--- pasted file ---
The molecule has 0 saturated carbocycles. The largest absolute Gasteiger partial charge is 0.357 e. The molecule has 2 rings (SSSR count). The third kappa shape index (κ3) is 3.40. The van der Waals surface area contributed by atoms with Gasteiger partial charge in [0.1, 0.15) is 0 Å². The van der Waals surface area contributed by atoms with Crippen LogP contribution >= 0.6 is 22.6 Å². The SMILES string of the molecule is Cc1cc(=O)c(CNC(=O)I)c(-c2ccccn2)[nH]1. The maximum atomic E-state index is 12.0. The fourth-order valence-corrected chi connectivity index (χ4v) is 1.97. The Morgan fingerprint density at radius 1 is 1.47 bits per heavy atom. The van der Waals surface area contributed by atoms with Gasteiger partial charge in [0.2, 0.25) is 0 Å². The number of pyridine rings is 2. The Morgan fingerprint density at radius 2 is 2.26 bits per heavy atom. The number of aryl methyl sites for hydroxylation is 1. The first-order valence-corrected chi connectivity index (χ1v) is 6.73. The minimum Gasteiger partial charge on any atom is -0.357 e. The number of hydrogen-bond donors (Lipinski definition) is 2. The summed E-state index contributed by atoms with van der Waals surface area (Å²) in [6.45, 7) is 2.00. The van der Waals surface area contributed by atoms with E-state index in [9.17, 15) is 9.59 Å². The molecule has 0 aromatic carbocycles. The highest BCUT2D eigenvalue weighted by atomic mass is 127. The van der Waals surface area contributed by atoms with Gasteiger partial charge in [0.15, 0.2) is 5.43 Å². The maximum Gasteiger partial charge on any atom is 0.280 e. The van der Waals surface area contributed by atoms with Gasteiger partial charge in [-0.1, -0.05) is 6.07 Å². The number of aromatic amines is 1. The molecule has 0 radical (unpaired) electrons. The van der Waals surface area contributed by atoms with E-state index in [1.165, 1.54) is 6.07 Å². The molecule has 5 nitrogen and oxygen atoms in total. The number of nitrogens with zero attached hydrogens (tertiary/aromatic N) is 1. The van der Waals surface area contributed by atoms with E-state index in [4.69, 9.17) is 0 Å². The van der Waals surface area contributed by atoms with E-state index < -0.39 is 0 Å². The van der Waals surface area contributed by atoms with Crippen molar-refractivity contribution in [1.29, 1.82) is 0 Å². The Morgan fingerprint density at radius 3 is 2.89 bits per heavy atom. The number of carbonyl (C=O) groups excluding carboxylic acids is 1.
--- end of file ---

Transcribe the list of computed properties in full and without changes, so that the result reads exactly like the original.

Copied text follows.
The molecule has 0 saturated carbocycles. The largest absolute Gasteiger partial charge is 0.357 e. The molecule has 2 rings (SSSR count). The third kappa shape index (κ3) is 3.40. The van der Waals surface area contributed by atoms with Gasteiger partial charge in [0.1, 0.15) is 0 Å². The van der Waals surface area contributed by atoms with Crippen LogP contribution >= 0.6 is 22.6 Å². The SMILES string of the molecule is Cc1cc(=O)c(CNC(=O)I)c(-c2ccccn2)[nH]1. The maximum atomic E-state index is 12.0. The fourth-order valence-corrected chi connectivity index (χ4v) is 1.97. The Morgan fingerprint density at radius 1 is 1.47 bits per heavy atom. The van der Waals surface area contributed by atoms with Gasteiger partial charge in [0.2, 0.25) is 0 Å². The number of pyridine rings is 2. The Morgan fingerprint density at radius 2 is 2.26 bits per heavy atom. The number of aryl methyl sites for hydroxylation is 1. The first-order valence-corrected chi connectivity index (χ1v) is 6.73. The minimum Gasteiger partial charge on any atom is -0.357 e. The number of hydrogen-bond donors (Lipinski definition) is 2. The summed E-state index contributed by atoms with van der Waals surface area (Å²) in [6.45, 7) is 2.00. The van der Waals surface area contributed by atoms with E-state index in [9.17, 15) is 9.59 Å². The molecule has 0 aromatic carbocycles. The highest BCUT2D eigenvalue weighted by atomic mass is 127. The van der Waals surface area contributed by atoms with Gasteiger partial charge in [0.15, 0.2) is 5.43 Å². The maximum Gasteiger partial charge on any atom is 0.280 e. The van der Waals surface area contributed by atoms with Gasteiger partial charge in [-0.1, -0.05) is 6.07 Å². The number of aromatic amines is 1. The molecule has 0 radical (unpaired) electrons. The van der Waals surface area contributed by atoms with E-state index in [1.165, 1.54) is 6.07 Å². The molecule has 5 nitrogen and oxygen atoms in total. The number of nitrogens with zero attached hydrogens (tertiary/aromatic N) is 1. The van der Waals surface area contributed by atoms with E-state index in [4.69, 9.17) is 0 Å². The van der Waals surface area contributed by atoms with E-state index < -0.39 is 0 Å². The van der Waals surface area contributed by atoms with Crippen molar-refractivity contribution in [1.29, 1.82) is 0 Å². The Morgan fingerprint density at radius 3 is 2.89 bits per heavy atom. The number of carbonyl (C=O) groups excluding carboxylic acids is 1.